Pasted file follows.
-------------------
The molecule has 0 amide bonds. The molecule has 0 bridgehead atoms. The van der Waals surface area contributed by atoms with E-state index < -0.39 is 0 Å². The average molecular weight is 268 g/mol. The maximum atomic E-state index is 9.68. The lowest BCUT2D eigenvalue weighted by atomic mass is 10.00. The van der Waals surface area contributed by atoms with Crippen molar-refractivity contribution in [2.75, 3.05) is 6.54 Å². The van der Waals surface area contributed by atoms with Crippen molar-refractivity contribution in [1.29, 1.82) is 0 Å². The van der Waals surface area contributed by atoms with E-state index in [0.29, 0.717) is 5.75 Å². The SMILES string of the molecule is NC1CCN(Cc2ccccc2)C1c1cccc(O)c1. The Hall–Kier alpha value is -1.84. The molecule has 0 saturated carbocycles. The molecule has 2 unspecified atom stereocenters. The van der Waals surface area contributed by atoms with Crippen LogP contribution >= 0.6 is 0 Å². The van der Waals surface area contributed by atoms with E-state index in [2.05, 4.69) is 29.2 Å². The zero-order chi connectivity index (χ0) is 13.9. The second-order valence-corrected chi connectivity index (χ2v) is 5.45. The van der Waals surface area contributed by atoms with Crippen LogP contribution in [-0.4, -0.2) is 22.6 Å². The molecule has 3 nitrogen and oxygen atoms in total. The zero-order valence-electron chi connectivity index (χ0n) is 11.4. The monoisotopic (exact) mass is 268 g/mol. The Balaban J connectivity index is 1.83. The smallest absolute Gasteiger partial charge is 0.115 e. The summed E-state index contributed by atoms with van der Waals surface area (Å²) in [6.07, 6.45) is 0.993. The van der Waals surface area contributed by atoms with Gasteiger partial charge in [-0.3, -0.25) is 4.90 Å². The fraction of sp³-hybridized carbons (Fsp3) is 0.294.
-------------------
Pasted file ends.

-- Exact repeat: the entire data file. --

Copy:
The molecule has 0 amide bonds. The molecule has 0 bridgehead atoms. The van der Waals surface area contributed by atoms with E-state index < -0.39 is 0 Å². The average molecular weight is 268 g/mol. The maximum atomic E-state index is 9.68. The lowest BCUT2D eigenvalue weighted by atomic mass is 10.00. The van der Waals surface area contributed by atoms with Crippen molar-refractivity contribution in [2.75, 3.05) is 6.54 Å². The van der Waals surface area contributed by atoms with Crippen molar-refractivity contribution in [1.29, 1.82) is 0 Å². The van der Waals surface area contributed by atoms with E-state index in [0.29, 0.717) is 5.75 Å². The SMILES string of the molecule is NC1CCN(Cc2ccccc2)C1c1cccc(O)c1. The Hall–Kier alpha value is -1.84. The molecule has 0 saturated carbocycles. The molecule has 2 unspecified atom stereocenters. The van der Waals surface area contributed by atoms with Crippen LogP contribution >= 0.6 is 0 Å². The van der Waals surface area contributed by atoms with E-state index in [2.05, 4.69) is 29.2 Å². The zero-order chi connectivity index (χ0) is 13.9. The second-order valence-corrected chi connectivity index (χ2v) is 5.45. The van der Waals surface area contributed by atoms with Crippen LogP contribution in [-0.4, -0.2) is 22.6 Å². The molecule has 3 nitrogen and oxygen atoms in total. The zero-order valence-electron chi connectivity index (χ0n) is 11.4. The monoisotopic (exact) mass is 268 g/mol. The Balaban J connectivity index is 1.83. The smallest absolute Gasteiger partial charge is 0.115 e. The summed E-state index contributed by atoms with van der Waals surface area (Å²) in [6.07, 6.45) is 0.993. The van der Waals surface area contributed by atoms with Gasteiger partial charge in [-0.3, -0.25) is 4.90 Å². The fraction of sp³-hybridized carbons (Fsp3) is 0.294.